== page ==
On March 11, 2017, the FDA issued an initial report on its ongoing investigation of the Vulto Creamery Listeria outbreak. The FDA’s report provides the following quick details for consumers and retail establishments:
- “Vulto Creamery has expanded its recall to include all products on the market: Ouleout, Andes, Blue Blais, Hamden, Heinennellie, Miranda, Walton Umber and Willowemoc.”
- “The U.S. Food and Drug Administration (FDA), along with the Centers for Disease Control and Prevention (CDC) and state and local officials, has identified Ouleout cheese from Vulto Creamery of Walton, New York, as the likely source of an outbreak of listeriosis in six people from four states. Two of the six people have died.”
- “The agencies have been investigating this outbreak since January 31, 2017. After gathering evidence about various cheeses eaten by the people who became ill, CDC identified Ouleout cheese from Vulto Creamery as the likely cause of the outbreak.”
- “After being informed of a positive test conducted on a retail sample of Ouleout cheese by the FDA, Vulto Creamery began contacting its customers to return Ouleout cheese on March 3, 2017, and on March 7 announced a recall of its Ouleout cheese along with its Miranda, Heinennellie, and Willowemoc cheeses. On March 10, Vulto expanded its recall to include all of its cheeses.”
- “On March 8, 2017, FDA received positive test results from the New York State Department of Agriculture and Markets confirming samples of Ouleout cheese that matched the genetic fingerprint of Listeria monocytogenes in the outbreak.”
The FDA’s full report on the outbreak and subsequent recall is here.
Listeria Outbreak Victims
This Listeria outbreak currently spans four states: Connecticut, New York, Vermont, and Florida. The Florida victim became ill after returning home from a trip to New York, where the victim consumed Vulto Creamery soft cheese. The first identified victim became ill on September 1, 2016. The most recently identified victim became ill on January 22, 2017. The oldest patient is 89 years old. The youngest patient is less than a year old. Each of the six victims was hospitalized. Two victims have died. The current health of the other victims has not been released.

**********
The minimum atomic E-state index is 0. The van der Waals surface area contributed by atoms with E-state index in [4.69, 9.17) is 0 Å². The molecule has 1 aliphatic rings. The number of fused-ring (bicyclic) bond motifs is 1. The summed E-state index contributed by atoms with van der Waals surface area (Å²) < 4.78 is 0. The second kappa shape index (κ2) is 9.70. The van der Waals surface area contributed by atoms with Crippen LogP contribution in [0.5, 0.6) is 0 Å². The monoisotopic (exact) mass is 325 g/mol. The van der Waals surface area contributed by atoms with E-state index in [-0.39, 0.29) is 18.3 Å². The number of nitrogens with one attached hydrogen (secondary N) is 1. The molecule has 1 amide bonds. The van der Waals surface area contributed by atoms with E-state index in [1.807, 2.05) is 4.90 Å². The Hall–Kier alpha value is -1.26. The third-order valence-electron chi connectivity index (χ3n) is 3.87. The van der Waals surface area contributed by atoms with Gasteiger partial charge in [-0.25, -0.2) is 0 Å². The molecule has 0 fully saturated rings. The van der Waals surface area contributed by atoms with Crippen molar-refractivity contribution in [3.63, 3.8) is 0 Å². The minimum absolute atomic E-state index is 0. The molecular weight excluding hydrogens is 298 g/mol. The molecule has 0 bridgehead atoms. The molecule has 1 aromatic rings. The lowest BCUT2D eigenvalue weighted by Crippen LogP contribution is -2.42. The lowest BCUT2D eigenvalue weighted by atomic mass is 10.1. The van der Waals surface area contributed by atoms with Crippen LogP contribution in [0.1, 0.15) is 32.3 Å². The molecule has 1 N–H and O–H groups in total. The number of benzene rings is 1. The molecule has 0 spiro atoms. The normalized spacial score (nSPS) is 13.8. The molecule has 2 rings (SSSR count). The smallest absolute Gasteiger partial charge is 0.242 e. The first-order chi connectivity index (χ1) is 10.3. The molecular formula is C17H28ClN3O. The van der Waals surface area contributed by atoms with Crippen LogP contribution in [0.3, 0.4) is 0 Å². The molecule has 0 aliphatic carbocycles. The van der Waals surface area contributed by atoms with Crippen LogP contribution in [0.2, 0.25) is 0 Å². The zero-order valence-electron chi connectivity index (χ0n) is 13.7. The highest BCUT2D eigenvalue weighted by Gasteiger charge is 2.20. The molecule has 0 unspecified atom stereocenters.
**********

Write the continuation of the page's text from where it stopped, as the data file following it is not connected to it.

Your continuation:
Again, the agencies anticipate there are additional cases to be linked to this outbreak. As the latency for Listeria is relatively long, anywhere from three days to 70 days, it is likely cases could come forward as late as mid-May or even early June of 2017. For more information on Listeria symptoms, or for more information about the Vulto Creamery Listeria Outbreak and recall, please visit www.UnsafeFoods.com, Mayo Clinic, and CDC. As always, if you or someone in your family has consumed any of the raw milk soft cheese products subject to this recall, and are feeling ill, medical attention is recommended.
Robins Cloud LLP is a nationwide law firm devoted to helping families who have been harmed by large corporations. Robins Cloud LLP helps victims of defective products and foodborne illnesses. The firm is providing free, no-obligation legal consultations to the sickened adults and families whose children may have been harmed.